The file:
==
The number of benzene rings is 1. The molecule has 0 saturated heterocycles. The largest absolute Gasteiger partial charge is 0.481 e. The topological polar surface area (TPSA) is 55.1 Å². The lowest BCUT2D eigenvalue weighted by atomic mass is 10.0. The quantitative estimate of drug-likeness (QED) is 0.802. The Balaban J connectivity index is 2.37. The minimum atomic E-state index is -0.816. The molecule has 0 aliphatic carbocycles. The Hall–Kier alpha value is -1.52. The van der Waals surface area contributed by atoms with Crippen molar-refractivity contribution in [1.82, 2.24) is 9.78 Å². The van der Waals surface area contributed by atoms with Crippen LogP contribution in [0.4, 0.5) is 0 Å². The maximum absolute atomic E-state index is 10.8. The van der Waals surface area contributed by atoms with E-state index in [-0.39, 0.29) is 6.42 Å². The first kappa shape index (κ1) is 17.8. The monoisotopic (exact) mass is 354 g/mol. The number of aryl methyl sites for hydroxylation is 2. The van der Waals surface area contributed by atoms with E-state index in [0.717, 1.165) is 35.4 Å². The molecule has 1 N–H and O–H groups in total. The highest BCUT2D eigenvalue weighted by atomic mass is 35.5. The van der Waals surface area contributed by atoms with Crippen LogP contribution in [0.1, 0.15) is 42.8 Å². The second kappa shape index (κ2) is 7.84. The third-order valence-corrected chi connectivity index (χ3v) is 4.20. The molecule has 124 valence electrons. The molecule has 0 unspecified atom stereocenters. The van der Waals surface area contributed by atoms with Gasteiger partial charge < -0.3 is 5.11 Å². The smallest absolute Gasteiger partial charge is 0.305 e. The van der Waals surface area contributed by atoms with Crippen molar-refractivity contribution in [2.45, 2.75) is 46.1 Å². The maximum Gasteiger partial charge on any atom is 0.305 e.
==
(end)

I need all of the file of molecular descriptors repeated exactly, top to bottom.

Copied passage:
The number of benzene rings is 1. The molecule has 0 saturated heterocycles. The largest absolute Gasteiger partial charge is 0.481 e. The topological polar surface area (TPSA) is 55.1 Å². The lowest BCUT2D eigenvalue weighted by atomic mass is 10.0. The quantitative estimate of drug-likeness (QED) is 0.802. The Balaban J connectivity index is 2.37. The minimum atomic E-state index is -0.816. The molecule has 0 aliphatic carbocycles. The Hall–Kier alpha value is -1.52. The van der Waals surface area contributed by atoms with Crippen molar-refractivity contribution in [1.82, 2.24) is 9.78 Å². The van der Waals surface area contributed by atoms with Crippen LogP contribution in [0.4, 0.5) is 0 Å². The maximum absolute atomic E-state index is 10.8. The van der Waals surface area contributed by atoms with E-state index in [-0.39, 0.29) is 6.42 Å². The first kappa shape index (κ1) is 17.8. The monoisotopic (exact) mass is 354 g/mol. The number of aryl methyl sites for hydroxylation is 2. The van der Waals surface area contributed by atoms with E-state index in [0.717, 1.165) is 35.4 Å². The molecule has 1 N–H and O–H groups in total. The highest BCUT2D eigenvalue weighted by atomic mass is 35.5. The van der Waals surface area contributed by atoms with Crippen LogP contribution in [0.1, 0.15) is 42.8 Å². The second kappa shape index (κ2) is 7.84. The third-order valence-corrected chi connectivity index (χ3v) is 4.20. The molecule has 124 valence electrons. The molecule has 0 unspecified atom stereocenters. The van der Waals surface area contributed by atoms with Gasteiger partial charge < -0.3 is 5.11 Å². The smallest absolute Gasteiger partial charge is 0.305 e. The van der Waals surface area contributed by atoms with Crippen molar-refractivity contribution in [2.45, 2.75) is 46.1 Å². The maximum Gasteiger partial charge on any atom is 0.305 e.